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Stanford Report, June 14, 2000

Awardees announced at Medical School convocation  


This year's winner of a prized faculty award for patient care and the student winners of two special department awards for exceptional dedication and excellence were announced by Vice President of the Medical Center and Medical School Dean Eugene A. Bauer, MD, at School of Medicine convocation ceremonies, Sunday, June 11.

The Alwin C. Rambar-James B.D. Mark Award for Excellence in Patient Care was presented at the convocation to Sandra J. Horning, MD, professor of medicine (oncology/bone marrow transplantation).

"Dr. Horning is an outstanding physician, which this award recognizes," Karl G. Blume, MD, professor of medicine and director of the Division of Bone Marrow Transplantation, said earlier. "She is a national and international leader in lymphoma and Hodgkin's disease therapy. She is compassionate in the care she provides her patients and a leader in clinical research at Stanford. She is a wonderful person to work with," said Blume, who has worked with Horning treating patients and designing and performing research studies for 13 years at Stanford.

Horning received her MD in 1975 from the University of Iowa and completed her residency training at the University of Rochester. She joined Stanford in 1978 as a medical oncology fellow. In 1990 she became a tenured associate professor, and in 1998 she achieved the rank of professor. Her clinical research focuses on Hodgkin's and non-Hodgkin's lymphoma with the aim of improving therapeutic outcomes and reducing complications as well as understanding the underlying biology of these diseases.

The recipient of the Rambar-Mark award is chosen by a committee of faculty and community physicians, house staff, students, nursing personnel and patient relations representatives. The yearly award honors a Stanford medical faculty member for "compassion in dealing with patients and their families, excellence in providing medical treatment and effectiveness and pleasantness in interactions with ancillary patient-care staffs."

The family of the late Alwin C. Rambar, MD, a former Chicago pediatrician who in his later years was associated with Stanford's Department of Pediatrics, established the Rambar award in 1985. The prize became the Rambar-Mark award in 1997 upon the retirement of Rambar's son-in-law, James B.D. Mark, MD, Stanford cardiothoracic surgeon and Johnson & Johnson Professor of Surgery (emeritus).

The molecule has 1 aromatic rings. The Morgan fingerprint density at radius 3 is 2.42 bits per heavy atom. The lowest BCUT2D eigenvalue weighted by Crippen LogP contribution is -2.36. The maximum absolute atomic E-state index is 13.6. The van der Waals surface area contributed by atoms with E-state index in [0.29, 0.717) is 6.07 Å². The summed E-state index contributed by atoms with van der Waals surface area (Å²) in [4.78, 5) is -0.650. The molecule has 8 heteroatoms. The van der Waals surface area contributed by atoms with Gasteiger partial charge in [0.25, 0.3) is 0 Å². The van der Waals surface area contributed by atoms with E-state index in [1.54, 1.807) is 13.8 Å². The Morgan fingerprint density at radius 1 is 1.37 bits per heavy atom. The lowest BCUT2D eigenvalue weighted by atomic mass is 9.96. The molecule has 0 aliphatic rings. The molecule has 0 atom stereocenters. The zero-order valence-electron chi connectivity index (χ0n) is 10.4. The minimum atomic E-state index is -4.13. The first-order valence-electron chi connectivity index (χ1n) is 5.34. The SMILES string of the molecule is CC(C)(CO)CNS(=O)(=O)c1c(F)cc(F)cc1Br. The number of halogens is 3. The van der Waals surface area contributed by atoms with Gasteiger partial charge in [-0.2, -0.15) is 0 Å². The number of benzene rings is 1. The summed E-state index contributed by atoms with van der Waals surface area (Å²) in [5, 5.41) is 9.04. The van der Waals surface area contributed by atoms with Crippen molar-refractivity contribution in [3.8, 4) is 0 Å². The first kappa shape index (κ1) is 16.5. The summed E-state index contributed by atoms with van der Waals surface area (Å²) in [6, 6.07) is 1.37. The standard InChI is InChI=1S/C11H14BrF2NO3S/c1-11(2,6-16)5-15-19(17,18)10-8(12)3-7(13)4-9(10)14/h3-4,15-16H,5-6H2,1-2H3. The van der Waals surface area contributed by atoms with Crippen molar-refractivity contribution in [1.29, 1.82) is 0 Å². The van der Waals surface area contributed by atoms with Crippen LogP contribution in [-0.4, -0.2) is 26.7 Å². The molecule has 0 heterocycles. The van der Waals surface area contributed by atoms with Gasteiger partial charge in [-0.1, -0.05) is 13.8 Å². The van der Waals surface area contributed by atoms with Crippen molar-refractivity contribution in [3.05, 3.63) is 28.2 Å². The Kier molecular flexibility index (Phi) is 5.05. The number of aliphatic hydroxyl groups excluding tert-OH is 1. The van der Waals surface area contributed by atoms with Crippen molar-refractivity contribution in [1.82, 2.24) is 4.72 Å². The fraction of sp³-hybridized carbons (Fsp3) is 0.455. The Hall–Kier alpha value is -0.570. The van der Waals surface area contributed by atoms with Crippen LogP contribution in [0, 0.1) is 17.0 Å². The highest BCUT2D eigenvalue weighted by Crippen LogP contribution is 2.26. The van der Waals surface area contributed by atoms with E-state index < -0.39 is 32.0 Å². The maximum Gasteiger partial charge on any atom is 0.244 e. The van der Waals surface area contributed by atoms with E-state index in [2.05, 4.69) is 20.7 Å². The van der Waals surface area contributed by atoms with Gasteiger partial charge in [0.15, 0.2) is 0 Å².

Emma Morton-Bours, MD, was named the winner of the Allen B. Barbour Award for Excellence in Internal Medicine. The Barbour award is given to a graduating medical student by the Department of Medicine for "commitment to continuous self-improvement, meticulous care of patients and concern for the whole person." Elliott S. Wolfe, MD, associate dean for student affairs, noted earlier that Morton-Bours' internal medicine clerkship directors, attending physicians and residents all agree that she is one of this year's most accomplished students, demonstrating the "rare combination of intellect, judgment and personality that are the attributes of the ideal physician."

Presented yearly since 1994, the Barbour award was established in memory of longtime faculty member Allen Barbour, MD, who died in 1993. Barbour, author of Caring for Patients: A Critique of the Medical Model (Stanford University Press 1994), was known for his extraordinary devotion to patient advocacy, patient-centered medicine and humanistic care.

Joonhong Min, MD, was named the winner of the Norman Blank, MD Award. Presented by the Department of Radiology, the Blank award recognizes a graduating medical student for outstanding performance in radiology or radiology research. About Min, Wolfe earlier noted that his achievements in medical school have been exemplary and his clinical acumen is "far advanced, indicative of his future accomplishments in the practice of medicine" and especially in the field of radiology.

Given for the first time last year, the Blank award was established in memory of eminent radiologist Norman Blank, MD, a longtime faculty member and director of Medical School admissions who died in 1998. Blank was known for his exceptional clinical skills and encyclopedic knowledge of medicine as well as his dedication on behalf of medical students and radiology residents.

The recipients of other prizes awarded to the faculty and announced at Sunday's convocation ceremonies were included in an article in the June 7 Medical Center Report. SR